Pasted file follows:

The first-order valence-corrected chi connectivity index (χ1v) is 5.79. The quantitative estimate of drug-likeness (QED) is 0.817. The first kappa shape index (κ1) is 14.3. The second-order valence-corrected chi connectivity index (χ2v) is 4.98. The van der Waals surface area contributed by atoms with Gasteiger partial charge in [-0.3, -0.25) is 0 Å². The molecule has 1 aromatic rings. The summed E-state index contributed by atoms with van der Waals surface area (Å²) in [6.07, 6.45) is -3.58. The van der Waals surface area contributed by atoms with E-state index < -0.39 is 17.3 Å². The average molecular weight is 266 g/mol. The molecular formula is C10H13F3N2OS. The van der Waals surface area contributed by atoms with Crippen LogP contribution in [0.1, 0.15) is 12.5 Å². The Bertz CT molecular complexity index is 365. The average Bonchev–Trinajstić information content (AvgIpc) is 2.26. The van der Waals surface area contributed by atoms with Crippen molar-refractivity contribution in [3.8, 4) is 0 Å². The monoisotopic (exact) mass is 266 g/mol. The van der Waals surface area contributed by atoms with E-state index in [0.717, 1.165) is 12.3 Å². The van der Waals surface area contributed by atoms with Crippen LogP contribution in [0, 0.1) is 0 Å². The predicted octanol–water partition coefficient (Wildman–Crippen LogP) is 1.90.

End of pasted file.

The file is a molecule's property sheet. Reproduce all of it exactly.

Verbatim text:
The first-order valence-corrected chi connectivity index (χ1v) is 5.79. The quantitative estimate of drug-likeness (QED) is 0.817. The first kappa shape index (κ1) is 14.3. The second-order valence-corrected chi connectivity index (χ2v) is 4.98. The van der Waals surface area contributed by atoms with Gasteiger partial charge in [-0.3, -0.25) is 0 Å². The molecule has 1 aromatic rings. The summed E-state index contributed by atoms with van der Waals surface area (Å²) in [6.07, 6.45) is -3.58. The van der Waals surface area contributed by atoms with E-state index < -0.39 is 17.3 Å². The average molecular weight is 266 g/mol. The molecular formula is C10H13F3N2OS. The van der Waals surface area contributed by atoms with Crippen LogP contribution in [0.1, 0.15) is 12.5 Å². The Bertz CT molecular complexity index is 365. The average Bonchev–Trinajstić information content (AvgIpc) is 2.26. The van der Waals surface area contributed by atoms with Crippen molar-refractivity contribution in [3.8, 4) is 0 Å². The monoisotopic (exact) mass is 266 g/mol. The van der Waals surface area contributed by atoms with E-state index in [0.717, 1.165) is 12.3 Å². The van der Waals surface area contributed by atoms with Crippen LogP contribution in [0, 0.1) is 0 Å². The predicted octanol–water partition coefficient (Wildman–Crippen LogP) is 1.90.